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  • Writer's pictureleannehamley

Create a sense of belonging and rest will be history...

Let’s go back to that day where you were invited to a friend’s house for the first time, they provided you with the right time that suited you both, directions to make sure the journey was as easy as possible and details of where to park. You were greeted in the nicest of ways, you were set at ease immediately. You followed your host through to a large open plan kitchen, although large it was decorated well, you felt comfortable, warm, your host offers you a drink and as they make you a drink they tell you to make yourself feel at home and you do. Your drink, along with a host of nibbles are put in front of you and it makes the conversation flow, you’re at ease.

In the workplace we need to keep the same ‘host’ mentality, to make your new starters feel like they have just made the best decision of their life. Greet them, don’t leave them waiting, talk to them, properly engage with them and put them at ease. With them at ease they will freely ask the questions they may have held back had they felt like they had just been thrown into an environment where there was no time to talk. In the current climate the virtual welcome needs even more focus. If you have taken the effort to recruit this person then take the effort to onboard with effort.

If you have been in the your workplace for some time it is easy to take for granted the experience of joining a new business, of walking into a new building on your first day, accessing zoom where you know no-one, whilst being stripped of everything you have ever known. You may have been at mastery stage in your old company, you knew everyone and everyone knew you and now you may have changed sector, it may be a completely different job – whatever the reason for that role change, you have stepped well and truly out of your comfort zone. There will be those who thrive on moments like these, hungry for every morsel of information, using their sheer curiosity to seek out all the information they need, ego gone, they capitalise on being the new person, knowing that no question is a daft one. Then there are those who maybe more introspective, they sit quietly absorbing everything they hear, saying less but reflecting and observing and those who have a desire to learn but make not be placed at ease enough to ask what they need to. Whichever their style you as a leader have a role to play. You need to provide them with an experience that allows them to embrace their first day and to leave feeling eager to return tomorrow.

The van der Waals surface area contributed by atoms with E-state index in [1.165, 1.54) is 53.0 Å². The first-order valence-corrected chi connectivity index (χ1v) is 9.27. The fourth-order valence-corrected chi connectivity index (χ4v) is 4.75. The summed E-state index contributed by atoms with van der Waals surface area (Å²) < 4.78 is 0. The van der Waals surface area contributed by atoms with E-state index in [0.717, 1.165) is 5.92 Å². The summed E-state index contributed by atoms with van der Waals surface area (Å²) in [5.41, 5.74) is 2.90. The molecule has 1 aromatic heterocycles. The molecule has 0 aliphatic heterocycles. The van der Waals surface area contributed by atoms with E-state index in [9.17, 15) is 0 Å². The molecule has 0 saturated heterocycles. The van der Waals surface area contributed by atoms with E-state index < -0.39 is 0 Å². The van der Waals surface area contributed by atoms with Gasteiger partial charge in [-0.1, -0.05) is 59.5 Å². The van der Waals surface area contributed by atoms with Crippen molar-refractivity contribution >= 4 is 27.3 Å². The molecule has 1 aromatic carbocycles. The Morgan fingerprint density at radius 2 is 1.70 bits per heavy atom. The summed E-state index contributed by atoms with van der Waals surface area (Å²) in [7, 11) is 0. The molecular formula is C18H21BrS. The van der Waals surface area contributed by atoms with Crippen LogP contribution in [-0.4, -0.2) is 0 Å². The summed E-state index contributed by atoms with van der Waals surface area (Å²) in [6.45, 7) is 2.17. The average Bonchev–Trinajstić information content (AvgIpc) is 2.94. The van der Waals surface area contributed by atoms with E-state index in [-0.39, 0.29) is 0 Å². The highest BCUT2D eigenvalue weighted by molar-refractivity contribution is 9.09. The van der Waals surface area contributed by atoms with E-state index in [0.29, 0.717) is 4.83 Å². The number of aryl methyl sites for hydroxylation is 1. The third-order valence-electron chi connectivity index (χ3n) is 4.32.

Litmus test this, ask your new starters what they would have liked more of. How have they in this climate learnt the business, the function for which they are part of and most importantly how in this remote world did they find the the heart of the business, its root. To be truly connected does the new starter understand where the business has come from and does it know where it’s headed?

Can they explain what their role is? The role of the function they have joined and then how what they do connects to the overall purpose of the organisation. With a vision and a breakdown of how their roles fits into it and the contributing factors then expectation is indisputably set.